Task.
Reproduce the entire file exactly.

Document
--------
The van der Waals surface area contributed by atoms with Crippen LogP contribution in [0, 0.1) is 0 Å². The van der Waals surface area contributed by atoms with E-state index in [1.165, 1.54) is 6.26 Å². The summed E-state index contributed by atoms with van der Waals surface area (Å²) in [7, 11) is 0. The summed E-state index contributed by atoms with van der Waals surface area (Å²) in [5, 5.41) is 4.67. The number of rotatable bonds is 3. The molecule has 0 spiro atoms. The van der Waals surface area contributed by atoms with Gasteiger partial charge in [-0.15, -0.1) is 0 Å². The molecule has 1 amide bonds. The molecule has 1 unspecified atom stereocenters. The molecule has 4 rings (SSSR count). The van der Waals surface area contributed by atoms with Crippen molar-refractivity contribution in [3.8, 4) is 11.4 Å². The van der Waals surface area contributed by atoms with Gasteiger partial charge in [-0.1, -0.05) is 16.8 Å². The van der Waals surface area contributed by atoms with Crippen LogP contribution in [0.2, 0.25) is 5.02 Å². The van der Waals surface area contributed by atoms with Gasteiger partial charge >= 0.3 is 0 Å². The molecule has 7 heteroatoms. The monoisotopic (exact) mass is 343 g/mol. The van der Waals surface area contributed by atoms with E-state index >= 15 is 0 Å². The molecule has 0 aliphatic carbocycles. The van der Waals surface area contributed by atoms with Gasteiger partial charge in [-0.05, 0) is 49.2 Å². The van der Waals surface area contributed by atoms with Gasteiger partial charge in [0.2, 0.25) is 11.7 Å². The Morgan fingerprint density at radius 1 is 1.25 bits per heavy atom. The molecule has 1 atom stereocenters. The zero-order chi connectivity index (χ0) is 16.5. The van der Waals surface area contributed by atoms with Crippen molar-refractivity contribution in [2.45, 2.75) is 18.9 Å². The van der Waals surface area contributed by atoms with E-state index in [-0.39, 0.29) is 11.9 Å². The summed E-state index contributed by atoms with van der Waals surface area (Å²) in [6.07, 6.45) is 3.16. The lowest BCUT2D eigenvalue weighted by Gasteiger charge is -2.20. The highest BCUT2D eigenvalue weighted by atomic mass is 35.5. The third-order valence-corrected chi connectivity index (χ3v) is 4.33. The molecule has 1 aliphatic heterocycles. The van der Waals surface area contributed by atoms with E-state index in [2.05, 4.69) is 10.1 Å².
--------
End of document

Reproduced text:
The van der Waals surface area contributed by atoms with Crippen LogP contribution in [0, 0.1) is 0 Å². The van der Waals surface area contributed by atoms with E-state index in [1.165, 1.54) is 6.26 Å². The summed E-state index contributed by atoms with van der Waals surface area (Å²) in [7, 11) is 0. The summed E-state index contributed by atoms with van der Waals surface area (Å²) in [5, 5.41) is 4.67. The number of rotatable bonds is 3. The molecule has 0 spiro atoms. The van der Waals surface area contributed by atoms with Gasteiger partial charge in [-0.15, -0.1) is 0 Å². The molecule has 1 amide bonds. The molecule has 1 unspecified atom stereocenters. The molecule has 4 rings (SSSR count). The van der Waals surface area contributed by atoms with Crippen molar-refractivity contribution in [3.8, 4) is 11.4 Å². The van der Waals surface area contributed by atoms with Gasteiger partial charge in [-0.1, -0.05) is 16.8 Å². The van der Waals surface area contributed by atoms with Crippen LogP contribution in [0.2, 0.25) is 5.02 Å². The van der Waals surface area contributed by atoms with Gasteiger partial charge >= 0.3 is 0 Å². The molecule has 7 heteroatoms. The monoisotopic (exact) mass is 343 g/mol. The van der Waals surface area contributed by atoms with E-state index >= 15 is 0 Å². The molecule has 0 aliphatic carbocycles. The van der Waals surface area contributed by atoms with Gasteiger partial charge in [-0.05, 0) is 49.2 Å². The van der Waals surface area contributed by atoms with Gasteiger partial charge in [0.2, 0.25) is 11.7 Å². The Morgan fingerprint density at radius 1 is 1.25 bits per heavy atom. The molecule has 1 atom stereocenters. The zero-order chi connectivity index (χ0) is 16.5. The van der Waals surface area contributed by atoms with Crippen molar-refractivity contribution in [2.45, 2.75) is 18.9 Å². The van der Waals surface area contributed by atoms with E-state index in [-0.39, 0.29) is 11.9 Å². The summed E-state index contributed by atoms with van der Waals surface area (Å²) in [6.07, 6.45) is 3.16. The lowest BCUT2D eigenvalue weighted by Gasteiger charge is -2.20. The highest BCUT2D eigenvalue weighted by atomic mass is 35.5. The third-order valence-corrected chi connectivity index (χ3v) is 4.33. The molecule has 1 aliphatic heterocycles. The van der Waals surface area contributed by atoms with E-state index in [2.05, 4.69) is 10.1 Å².